The safety of experimental drugs may soon be determined using miniature human livers grown in a laboratory, new research has revealed.
A group of US Scientists have successfully bioengineered the livers, which had previously only been achieved using rat cells in a proof-of-concept study.
The new research also offers the possibility of growing livers that can then be transplanted into patients.
Professor Mark Thursz, consultant hepatologist at St Mary’s Hospital, London, and spokesman for the British Liver Trust, said: “There is no doubt that this is a major breakthrough for patients with hepatitis C.”
Scientists from the Wake Forest Institute for Regenerative Medicine in North Carolina said that laboratory-grown livers would provide an invaluable tool for drug development.
Project participant Dr Baptista said: “This would more closely mimic drug metabolism in the human liver, something that can be difficult to reproduce in animal models.”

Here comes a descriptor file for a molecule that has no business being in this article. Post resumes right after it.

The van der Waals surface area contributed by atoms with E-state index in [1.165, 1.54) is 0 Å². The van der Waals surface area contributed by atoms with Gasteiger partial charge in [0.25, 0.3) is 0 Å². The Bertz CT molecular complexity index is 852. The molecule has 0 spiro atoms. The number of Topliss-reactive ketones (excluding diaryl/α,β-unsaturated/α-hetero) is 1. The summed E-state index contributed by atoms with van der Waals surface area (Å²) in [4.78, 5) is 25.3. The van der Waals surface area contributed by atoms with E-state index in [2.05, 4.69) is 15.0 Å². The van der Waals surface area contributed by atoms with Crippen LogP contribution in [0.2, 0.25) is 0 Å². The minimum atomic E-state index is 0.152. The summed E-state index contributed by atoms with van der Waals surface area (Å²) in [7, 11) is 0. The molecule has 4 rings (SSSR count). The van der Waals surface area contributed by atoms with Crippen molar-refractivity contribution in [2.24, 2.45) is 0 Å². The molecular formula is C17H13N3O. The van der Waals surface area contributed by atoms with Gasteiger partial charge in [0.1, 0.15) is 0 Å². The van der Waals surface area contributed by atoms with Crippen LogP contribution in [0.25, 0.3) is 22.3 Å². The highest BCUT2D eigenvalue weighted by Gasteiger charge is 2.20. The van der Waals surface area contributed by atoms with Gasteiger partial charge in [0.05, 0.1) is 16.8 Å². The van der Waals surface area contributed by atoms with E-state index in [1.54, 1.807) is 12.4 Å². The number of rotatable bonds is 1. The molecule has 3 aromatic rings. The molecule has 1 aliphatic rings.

The organs were created by sowing seeds of human cells onto collagen “scaffolds” that came from animal livers.
The collagen, left behind after removing all the animal cells with detergent, gave the livers their shape and structure.
The original cells were then replaced with immature human liver cells, and the vital endothelial cells that line the walls of blood vessels.
After a week being nourished with nutrients and oxygen in a laboratory “bioreactor”, the livers were seen to be growing and functioning like a human organ.
The next step is to see if the organs will continue to function after they have been transplanted into animals. Only then will it be possible even to consider their use in humans.
In future it is hoped that stem cells donated by patients could be used to grow replacement livers that would not be rejected by the immune system.
The same approach to bioengineering may also help doctors grow other organs, such as the kidney and pancreas.
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